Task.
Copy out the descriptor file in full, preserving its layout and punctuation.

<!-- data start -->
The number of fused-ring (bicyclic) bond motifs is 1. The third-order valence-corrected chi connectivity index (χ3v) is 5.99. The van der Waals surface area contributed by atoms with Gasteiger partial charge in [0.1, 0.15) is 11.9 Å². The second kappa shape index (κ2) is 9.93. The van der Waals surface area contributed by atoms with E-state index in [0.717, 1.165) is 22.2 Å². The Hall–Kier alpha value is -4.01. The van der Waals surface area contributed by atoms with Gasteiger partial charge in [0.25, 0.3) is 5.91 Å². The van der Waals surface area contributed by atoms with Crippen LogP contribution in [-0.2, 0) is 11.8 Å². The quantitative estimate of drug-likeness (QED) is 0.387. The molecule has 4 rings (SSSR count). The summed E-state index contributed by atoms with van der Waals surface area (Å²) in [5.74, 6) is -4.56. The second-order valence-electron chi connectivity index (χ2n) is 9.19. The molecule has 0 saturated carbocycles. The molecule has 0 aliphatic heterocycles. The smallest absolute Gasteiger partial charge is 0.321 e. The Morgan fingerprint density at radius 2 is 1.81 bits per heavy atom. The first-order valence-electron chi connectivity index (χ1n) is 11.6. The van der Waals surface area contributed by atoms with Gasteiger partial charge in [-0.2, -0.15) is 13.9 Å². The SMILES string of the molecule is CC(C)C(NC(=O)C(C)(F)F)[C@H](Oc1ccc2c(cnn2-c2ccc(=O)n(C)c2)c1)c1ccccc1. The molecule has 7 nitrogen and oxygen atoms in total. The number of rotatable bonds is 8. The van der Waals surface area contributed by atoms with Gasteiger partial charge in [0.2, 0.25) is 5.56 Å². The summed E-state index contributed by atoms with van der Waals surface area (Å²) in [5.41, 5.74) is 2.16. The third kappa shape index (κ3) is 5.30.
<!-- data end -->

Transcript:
The number of fused-ring (bicyclic) bond motifs is 1. The third-order valence-corrected chi connectivity index (χ3v) is 5.99. The van der Waals surface area contributed by atoms with Gasteiger partial charge in [0.1, 0.15) is 11.9 Å². The second kappa shape index (κ2) is 9.93. The van der Waals surface area contributed by atoms with E-state index in [0.717, 1.165) is 22.2 Å². The Hall–Kier alpha value is -4.01. The van der Waals surface area contributed by atoms with Gasteiger partial charge in [0.25, 0.3) is 5.91 Å². The van der Waals surface area contributed by atoms with Crippen LogP contribution in [-0.2, 0) is 11.8 Å². The quantitative estimate of drug-likeness (QED) is 0.387. The molecule has 4 rings (SSSR count). The summed E-state index contributed by atoms with van der Waals surface area (Å²) in [5.74, 6) is -4.56. The second-order valence-electron chi connectivity index (χ2n) is 9.19. The molecule has 0 saturated carbocycles. The molecule has 0 aliphatic heterocycles. The smallest absolute Gasteiger partial charge is 0.321 e. The Morgan fingerprint density at radius 2 is 1.81 bits per heavy atom. The first-order valence-electron chi connectivity index (χ1n) is 11.6. The van der Waals surface area contributed by atoms with Gasteiger partial charge in [-0.2, -0.15) is 13.9 Å². The SMILES string of the molecule is CC(C)C(NC(=O)C(C)(F)F)[C@H](Oc1ccc2c(cnn2-c2ccc(=O)n(C)c2)c1)c1ccccc1. The molecule has 7 nitrogen and oxygen atoms in total. The number of rotatable bonds is 8. The van der Waals surface area contributed by atoms with Gasteiger partial charge in [0.2, 0.25) is 5.56 Å². The summed E-state index contributed by atoms with van der Waals surface area (Å²) in [5.41, 5.74) is 2.16. The third kappa shape index (κ3) is 5.30.